There Is A Source Of Methane On Mars, But Is There Microbial Life On Mars?

By , in News Sci/Tech on . Tagged width: , , ,

Scientists have detected methane on Mars, a good indicator for potential microbial life. But is there microbial life on Mars?

After the 2013 discovery of a methane source near Gale Crater by the Mars Express spacecraft, scientists confirmed their findings and published it in the Nature Geoscience journal. The Mars Express probe measured 15.5 parts per billion in the atmosphere above the crater. And the presence of methane was confirmed after 24 hours by NASA’s Curiosity rover.

Moreover, the discovery of methane one decade ago in the Martian atmosphere was debatable because they thought that the methane was produced biologically by microorganisms, or by some abiotic geochemical reactions.

Also, the researcher Marco Giuranna from “Istituto Nazionale di Astrofisica” and the author of the study told that the discovery of methane on Mars is essential.

The source of methane on Mars might be microbial life… Or not?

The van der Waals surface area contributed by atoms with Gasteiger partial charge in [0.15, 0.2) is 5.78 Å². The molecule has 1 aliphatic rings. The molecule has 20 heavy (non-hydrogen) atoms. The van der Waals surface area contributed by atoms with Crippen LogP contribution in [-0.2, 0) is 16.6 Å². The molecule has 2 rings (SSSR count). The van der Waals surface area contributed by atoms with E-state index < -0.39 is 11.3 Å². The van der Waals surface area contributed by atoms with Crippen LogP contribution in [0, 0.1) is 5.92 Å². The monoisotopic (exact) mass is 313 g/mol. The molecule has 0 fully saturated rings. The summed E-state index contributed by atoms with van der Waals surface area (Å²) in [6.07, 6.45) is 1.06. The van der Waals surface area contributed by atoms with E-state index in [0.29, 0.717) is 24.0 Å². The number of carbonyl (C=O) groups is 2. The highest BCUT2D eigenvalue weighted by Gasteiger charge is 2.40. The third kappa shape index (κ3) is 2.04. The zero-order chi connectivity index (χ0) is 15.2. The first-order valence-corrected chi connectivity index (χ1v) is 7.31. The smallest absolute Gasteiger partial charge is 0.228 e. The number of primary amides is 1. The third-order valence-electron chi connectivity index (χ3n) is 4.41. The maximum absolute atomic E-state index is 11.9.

Finding methane on Mars could indicate a microbial life. How is that possible? Here on Earth, the methane is produced by methanogenic microbes. Even if the methanogenic bacteria are not present, methane can be provided by abiotic processes, and those are for sure applying to Mars. Also, the existence of methane, even if it is not by a direct bio-signature, can add a plus to the habitability on the planet. Some microbes use methane as a source of carbon and energy.

Nevertheless, to say, the existence of methane trapped on the surface of the planet could constitute an essential resource for future human activities on Mars. Also, Giuranna says that methane is a suitable propellant for returning to Earth and as a fuel or chemical, industrial supply for sustaining a human presence.

However, the European Space Agency has told in February that even if is no liquid on Mars, the imaging equipment has shown evidence of dried up rivers, suggesting that the planet once has been home to the simple organisms.

As our second lead editor, Anna C. Mackinno provides guidance on the stories Great Lakes Ledger reporters cover. She has been instrumental in making sure the content on the site is clear and accurate for our readers. If you see a particularly clever title, you can likely thank Anna. Anna received a BA and and MA from Fordham University.